Syntax EXIT [/B] [exitCode] Key /B When used in a batch script, this option will exit only the script (or subroutine) but not CMD.EXE exitCode Sets the %ERRORLEVEL% to a numeric Could someone please help with these questions:How do I return 0 for success ate the end of an MSDOS batch file?Similarly, how do I return 1 (or other values) representing erroneous Instead, you can use "if %ERRORLEVEL% EQU 0 (..)". –Curtis Yallop Jul 29 '14 at 16:06 Found cases where %ERRORLEVEL% is 0 even though an error occurred. Old Forum Search | Forum Rules Copyright © 2013 Computer Hope All rights reserved. have a peek here
If you don't like the message: pause > nul share|improve this answer answered Feb 16 '13 at 1:19 Pascal Belloncle 7,33112542 I just tried and now I have to Even better, I can repeatedly call the bitwise OR with the same error code and still interpret which errors were raised. << Part 2 – Variables Part 4 – stdin, stdout, Example: Batch file for Copying File to a Folder md "C:manageengine" copy "\\sharename\foldername\samplefile.txt" "C:\manageengine" exit /b %ERRORLEVEL% Exit codes for powershell script Use the command Exit $LASTEXITCODE at the end of Not the answer you're looking for?
I just want to go back to the command prompt. –Martin Feb 16 '13 at 1:28 1 I misunderstood your question. Most programs rarely document every possible return code, so I’d rather explicity check for non-zero with the NEQ 0 style than assuming return codes will be 1 or greater on error. A very helpful feature is the built-in DOS commands like ECHO, IF, and SET will preserve the existing value of %ERRORLEVEL%. Esker" mean?
For example: myProgram.exe && echo Done! SMF 2.0.11 | SMF © 2015, Simple Machines Page created in 0.112 seconds with 23 queries. If quitting CMD.EXE, set the process exit code no. Batch File Return Value How do I unexpand a file name? `patch:instead` removes an element with no attributes sorting list of lists and getting indices in unsorted list Is there a name for the (anti-
What do I do when using cmd.exe on Windows? Batch Set Errorlevel Maximum server memory How much more than my mortgage should I charge for rent? Why does the kill-screen glitch occur in Pac-man? devcomApprenticeThanked: 37 Re: How to return success/failure from a batch file? « Reply #8 on: September 10, 2008, 01:12:38 AM » you can use:Code: [Select]&& if success
|| if failexample:Code: [Select]set
share|improve this answer edited Oct 1 '10 at 5:27 answered Oct 1 '10 at 4:58 Dennis Williamson 58.1k11105141 I tried your code. Batch File Exit Code 0 Thanks very much! –The Mask May 28 '14 at 0:56 1 Another reason why it might not work (always zero) is when it's inside an if or for. exit requires that you use the same if error gtr 0 but with exit as the commandFB Logged Next time google it. What's this I hear about First Edition Unix being restored?
I know in Bash I can do this by running echo $? Not all MS commands fail with errorlevel 1. Batch File Exit Command Basically if any thing goes wrong I want to stop and print out what went wrong. Batch File Exit Code 1 It’s my air hole up to the world.
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share|improve this answer edited Nov 14 '12 at 10:54 Juuso Ohtonen 2,17232351 answered Jan 22 '12 at 21:58 Fowl 2,57711328 11 Much nicer and more useful than "if-errorlevel"! –Dmitry Fedorkov Let me try to explain it in a different way:a.bat calls b.bat and when b.bat completes, a.bat continues with steps depending on whether b.bat succeeded or failed.a.bat:Code: [Select]rem some code here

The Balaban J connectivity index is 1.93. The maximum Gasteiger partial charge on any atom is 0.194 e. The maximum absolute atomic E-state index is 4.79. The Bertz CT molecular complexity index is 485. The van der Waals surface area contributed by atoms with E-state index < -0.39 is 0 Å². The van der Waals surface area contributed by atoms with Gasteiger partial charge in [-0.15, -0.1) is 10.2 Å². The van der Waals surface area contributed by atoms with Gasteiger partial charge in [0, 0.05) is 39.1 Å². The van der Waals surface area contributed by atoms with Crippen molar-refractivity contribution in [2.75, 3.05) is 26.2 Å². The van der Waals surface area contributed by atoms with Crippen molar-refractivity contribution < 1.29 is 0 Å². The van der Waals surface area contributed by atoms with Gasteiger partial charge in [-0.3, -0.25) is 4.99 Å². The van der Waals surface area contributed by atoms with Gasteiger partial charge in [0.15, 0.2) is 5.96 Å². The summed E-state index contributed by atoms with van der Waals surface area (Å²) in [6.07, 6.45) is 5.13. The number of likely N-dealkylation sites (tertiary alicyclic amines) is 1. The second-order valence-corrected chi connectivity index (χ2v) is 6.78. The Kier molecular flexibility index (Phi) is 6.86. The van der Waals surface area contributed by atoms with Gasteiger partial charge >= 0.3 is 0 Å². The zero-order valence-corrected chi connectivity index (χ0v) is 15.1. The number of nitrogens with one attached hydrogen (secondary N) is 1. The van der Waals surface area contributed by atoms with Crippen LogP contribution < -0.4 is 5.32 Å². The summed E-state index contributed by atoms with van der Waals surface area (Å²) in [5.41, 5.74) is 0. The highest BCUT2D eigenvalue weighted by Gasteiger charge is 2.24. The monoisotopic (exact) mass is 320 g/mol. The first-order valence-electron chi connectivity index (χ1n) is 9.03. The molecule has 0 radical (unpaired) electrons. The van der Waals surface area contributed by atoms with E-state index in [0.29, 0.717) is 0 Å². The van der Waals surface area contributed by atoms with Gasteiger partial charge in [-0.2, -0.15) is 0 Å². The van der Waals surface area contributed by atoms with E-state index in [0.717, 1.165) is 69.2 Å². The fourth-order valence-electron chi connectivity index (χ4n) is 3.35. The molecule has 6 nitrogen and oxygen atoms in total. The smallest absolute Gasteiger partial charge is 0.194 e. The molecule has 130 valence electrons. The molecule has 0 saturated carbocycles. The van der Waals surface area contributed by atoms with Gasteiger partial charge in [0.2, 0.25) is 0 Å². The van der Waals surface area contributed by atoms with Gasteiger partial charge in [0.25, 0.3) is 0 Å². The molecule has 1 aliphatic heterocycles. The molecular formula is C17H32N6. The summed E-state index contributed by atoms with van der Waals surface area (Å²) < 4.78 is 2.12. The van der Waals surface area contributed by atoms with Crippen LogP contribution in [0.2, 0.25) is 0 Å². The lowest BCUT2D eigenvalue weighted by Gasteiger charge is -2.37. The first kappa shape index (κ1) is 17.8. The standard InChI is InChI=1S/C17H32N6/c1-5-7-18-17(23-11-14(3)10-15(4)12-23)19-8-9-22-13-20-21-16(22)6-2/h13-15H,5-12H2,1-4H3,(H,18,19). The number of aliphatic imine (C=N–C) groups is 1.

http://introbuilder.net/batch-file/windows-cmd-return-error-code.php Not all MS commands fail with errorlevel 1.
If you don't use CALL when calling other batch files then you will never return from any batch file you call, the one called takes over and the original one no Exit /b Errorlevel same-executable-over-and-over.exe /with different "parameters" if %errorlevel% neq 0 exit /b %errorlevel% If you want the value of the errorlevel to propagate outside of your batch file if %errorlevel% neq 0 exit Uh oh, something bad happened exit /b 1 ) Or to give more info about what happened c:\mypath\myexe.exe 2&1> myexe.log find "Invalid File" "myexe.log" >nul2>nul && echo.Invalid File error in Myexe.exe
Some Final Polish One small piece of polish I like is using return codes that are a power of 2. Some programs return certain non-zero codes for special types of success. –Euro Micelli Nov 13 '14 at 19:23 add a comment| Your Answer draft saved draft discarded Sign up or Basically, I want the equivalent of MSBuild's ContinueOnError=false. Batch File Function Return Value share|improve this answer answered Aug 10 '10 at 18:20 Hellion 1,2481527 2 Also, since around Windows 2000, there's a "virtual" environment variable called %ERRORLEVEL% that can be tested with ==,
How do I unexpand a file name? i didn't try this out, but it should work : if %ERRORLEVEL% GEQ 1 EXIT /B %ERRORLEVEL%. –Viktor Fonic Jul 18 '14 at 11:24 1 At least in Windows, %ERRORLEVEL% You need to CALL mvn, not just execute it. SomeFile.exe IF %ERRORLEVEL% EQU 9009 ( ECHO error - SomeFile.exe not found in your PATH ) It’s hard to know this stuff upfront – I generally just use trial and error
The error branch will fire if the last command in the success branch raises an error. Return Code Conventions By convention, command line execution should return zero when execution succeeds and non-zero when execution fails. What is mathematical logic? Why was Vader surprised that Obi-Wan's body disappeared?
The conventional technique to check for a non-zero return code using the NEQ (Not-Equal-To) operator of the IF command: IF %ERRORLEVEL% NEQ 0 ( REM do something here to address the